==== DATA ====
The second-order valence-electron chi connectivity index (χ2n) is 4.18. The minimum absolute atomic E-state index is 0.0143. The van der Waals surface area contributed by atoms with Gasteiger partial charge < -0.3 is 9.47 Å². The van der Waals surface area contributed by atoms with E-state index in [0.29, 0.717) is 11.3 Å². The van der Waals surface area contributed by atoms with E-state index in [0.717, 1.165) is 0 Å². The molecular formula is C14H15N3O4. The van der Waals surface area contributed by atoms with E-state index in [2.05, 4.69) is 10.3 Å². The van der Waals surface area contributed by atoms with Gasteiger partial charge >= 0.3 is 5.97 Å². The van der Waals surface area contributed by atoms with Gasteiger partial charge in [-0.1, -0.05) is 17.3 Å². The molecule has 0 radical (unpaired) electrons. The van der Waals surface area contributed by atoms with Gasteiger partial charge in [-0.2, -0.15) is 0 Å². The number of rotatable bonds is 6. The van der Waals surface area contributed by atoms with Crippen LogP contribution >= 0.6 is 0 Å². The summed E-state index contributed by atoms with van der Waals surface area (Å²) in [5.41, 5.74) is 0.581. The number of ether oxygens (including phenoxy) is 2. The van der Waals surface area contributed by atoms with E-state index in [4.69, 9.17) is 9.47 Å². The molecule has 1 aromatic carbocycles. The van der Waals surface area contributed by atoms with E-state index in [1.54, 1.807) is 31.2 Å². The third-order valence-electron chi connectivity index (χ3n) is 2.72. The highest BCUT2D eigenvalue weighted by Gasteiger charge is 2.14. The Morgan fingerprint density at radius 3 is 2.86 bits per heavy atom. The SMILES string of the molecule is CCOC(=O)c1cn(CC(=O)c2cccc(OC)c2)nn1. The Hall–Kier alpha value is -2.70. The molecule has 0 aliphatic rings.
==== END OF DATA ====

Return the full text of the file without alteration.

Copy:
The second-order valence-electron chi connectivity index (χ2n) is 4.18. The minimum absolute atomic E-state index is 0.0143. The van der Waals surface area contributed by atoms with Gasteiger partial charge < -0.3 is 9.47 Å². The van der Waals surface area contributed by atoms with E-state index in [0.29, 0.717) is 11.3 Å². The van der Waals surface area contributed by atoms with E-state index in [0.717, 1.165) is 0 Å². The molecular formula is C14H15N3O4. The van der Waals surface area contributed by atoms with E-state index in [2.05, 4.69) is 10.3 Å². The van der Waals surface area contributed by atoms with Gasteiger partial charge >= 0.3 is 5.97 Å². The van der Waals surface area contributed by atoms with Gasteiger partial charge in [-0.1, -0.05) is 17.3 Å². The molecule has 0 radical (unpaired) electrons. The van der Waals surface area contributed by atoms with Gasteiger partial charge in [-0.2, -0.15) is 0 Å². The number of rotatable bonds is 6. The van der Waals surface area contributed by atoms with Crippen LogP contribution >= 0.6 is 0 Å². The summed E-state index contributed by atoms with van der Waals surface area (Å²) in [5.41, 5.74) is 0.581. The number of ether oxygens (including phenoxy) is 2. The van der Waals surface area contributed by atoms with E-state index in [4.69, 9.17) is 9.47 Å². The molecule has 1 aromatic carbocycles. The van der Waals surface area contributed by atoms with E-state index in [1.54, 1.807) is 31.2 Å². The third-order valence-electron chi connectivity index (χ3n) is 2.72. The highest BCUT2D eigenvalue weighted by Gasteiger charge is 2.14. The Morgan fingerprint density at radius 3 is 2.86 bits per heavy atom. The SMILES string of the molecule is CCOC(=O)c1cn(CC(=O)c2cccc(OC)c2)nn1. The Hall–Kier alpha value is -2.70. The molecule has 0 aliphatic rings.